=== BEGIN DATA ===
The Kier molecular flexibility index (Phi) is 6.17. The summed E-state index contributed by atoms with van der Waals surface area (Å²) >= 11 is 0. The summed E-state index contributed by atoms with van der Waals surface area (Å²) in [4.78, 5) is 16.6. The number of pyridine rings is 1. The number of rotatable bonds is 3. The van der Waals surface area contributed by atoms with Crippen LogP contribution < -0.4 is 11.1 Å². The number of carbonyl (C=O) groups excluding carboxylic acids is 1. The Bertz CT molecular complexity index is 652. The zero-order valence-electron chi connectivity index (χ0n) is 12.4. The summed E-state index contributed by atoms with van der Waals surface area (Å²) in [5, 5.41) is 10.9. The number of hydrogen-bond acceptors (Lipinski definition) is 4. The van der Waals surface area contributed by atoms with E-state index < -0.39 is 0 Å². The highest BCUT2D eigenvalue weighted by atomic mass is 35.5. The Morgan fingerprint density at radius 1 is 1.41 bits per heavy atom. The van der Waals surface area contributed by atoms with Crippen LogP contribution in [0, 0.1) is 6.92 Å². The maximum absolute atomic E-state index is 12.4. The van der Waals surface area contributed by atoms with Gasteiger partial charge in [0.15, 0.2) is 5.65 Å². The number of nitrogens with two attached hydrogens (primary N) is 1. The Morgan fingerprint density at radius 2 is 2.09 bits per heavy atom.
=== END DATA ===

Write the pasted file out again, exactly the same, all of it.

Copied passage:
The Kier molecular flexibility index (Phi) is 6.17. The summed E-state index contributed by atoms with van der Waals surface area (Å²) >= 11 is 0. The summed E-state index contributed by atoms with van der Waals surface area (Å²) in [4.78, 5) is 16.6. The number of pyridine rings is 1. The number of rotatable bonds is 3. The van der Waals surface area contributed by atoms with Crippen LogP contribution < -0.4 is 11.1 Å². The number of carbonyl (C=O) groups excluding carboxylic acids is 1. The Bertz CT molecular complexity index is 652. The zero-order valence-electron chi connectivity index (χ0n) is 12.4. The summed E-state index contributed by atoms with van der Waals surface area (Å²) in [5, 5.41) is 10.9. The number of hydrogen-bond acceptors (Lipinski definition) is 4. The van der Waals surface area contributed by atoms with E-state index < -0.39 is 0 Å². The highest BCUT2D eigenvalue weighted by atomic mass is 35.5. The Morgan fingerprint density at radius 1 is 1.41 bits per heavy atom. The van der Waals surface area contributed by atoms with Crippen LogP contribution in [0, 0.1) is 6.92 Å². The maximum absolute atomic E-state index is 12.4. The van der Waals surface area contributed by atoms with Gasteiger partial charge in [0.15, 0.2) is 5.65 Å². The number of nitrogens with two attached hydrogens (primary N) is 1. The Morgan fingerprint density at radius 2 is 2.09 bits per heavy atom.